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Interfacing electronics project to a PC

Discussion in 'Electronic Basics' started by Stephen Schmitt, Dec 20, 2003.

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  1. Hey everyone,

    I have a hobby project I'm trying to control with my PC. It consists mostly
    of reading inputs and driving nothing more difficult than some LEDs.

    I've read multiple FAQs about the parallel port and so forth, and I can
    figure out the circuit design for what I want to do easily enough, but what
    I _don't_ know about is what kind of protection I need to buildin for the

    First of all, since I will have both an external +5v regulated wall-wart and
    the +5v from the parallel port, what's the normal way to reconcile the two
    seperate power supplies? I thought I could just tie the grounds together and
    be OK, but I've heard vague rumblings that that could sometimes lead to
    disaster. How is this normally done, since it's a very common situation but
    one that I never really hear addressed.

    Secondly, what kind of protection do I need on the input/output lines for
    the parallel port? Should I be using opto-isolators, or am I ok running the
    inputs right into my control pins, and the outputs through TLL driver ICs?

    Thanks for any advice!

  2. Bob Masta

    Bob Masta Guest

    Go ahead and connect the grounds together, as long
    as you are certain the wall-wart ground is in fact
    isolated from the powerline (UL approved, etc).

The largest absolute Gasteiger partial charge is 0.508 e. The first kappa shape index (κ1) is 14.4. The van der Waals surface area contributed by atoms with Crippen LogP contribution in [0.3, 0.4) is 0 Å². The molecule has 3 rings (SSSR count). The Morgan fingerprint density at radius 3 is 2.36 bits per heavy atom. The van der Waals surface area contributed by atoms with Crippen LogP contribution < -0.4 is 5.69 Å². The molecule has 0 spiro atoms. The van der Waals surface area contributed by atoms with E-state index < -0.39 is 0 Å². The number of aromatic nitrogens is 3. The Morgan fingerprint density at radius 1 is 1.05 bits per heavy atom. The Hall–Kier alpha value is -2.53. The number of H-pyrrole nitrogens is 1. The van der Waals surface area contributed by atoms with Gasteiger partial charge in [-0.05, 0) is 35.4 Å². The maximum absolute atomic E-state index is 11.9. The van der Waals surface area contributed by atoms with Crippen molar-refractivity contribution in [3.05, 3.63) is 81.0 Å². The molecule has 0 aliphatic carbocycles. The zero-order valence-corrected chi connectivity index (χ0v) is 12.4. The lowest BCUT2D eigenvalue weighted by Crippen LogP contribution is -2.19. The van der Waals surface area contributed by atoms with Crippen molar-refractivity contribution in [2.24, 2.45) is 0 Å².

Unplug and check with an ohmmeter if any doubts.

    The port can drive TTL-type loads, so you will be OK
    running them directly to TTL drivers for the LEDs.

    The port inputs can handle 0-5V, so if your external
    supply is in fact regulated to 5V, you should be OK.

    Note that if you want to run this under Win2K, NT, or XP
    you may need a special driver since you can't do direct
    I/O. Check at <> for links and discussion.
    Win9x and older you can talk to the port directly.

    Bob Masta

    D A Q A R T A
    Data AcQuisition And Real-Time Analysis
  3. Stephen,

    Make sure that the frame of your PC has been connected to the protective
    Never connect or disconnect something to/from the parallel port when the PC
    is running.
    Connect the ground of your external 5V powersupply to the ground of the
    parallel port.
    Parallel ports do not have a 5V on their connectors. Some printeres may
    Keep the cable to the parallel port short.
    Buffer the signals using LS245, LS364 or LS14 depending on the type and
    direction of the signal. Similar CMOS types will do as well.
    As long as you use only 5V external supply and do not use long lines, there
    is no need for optocouplers.
    If you want to stay on the save side, get an extra parallel port card and
    use that for your expirements.

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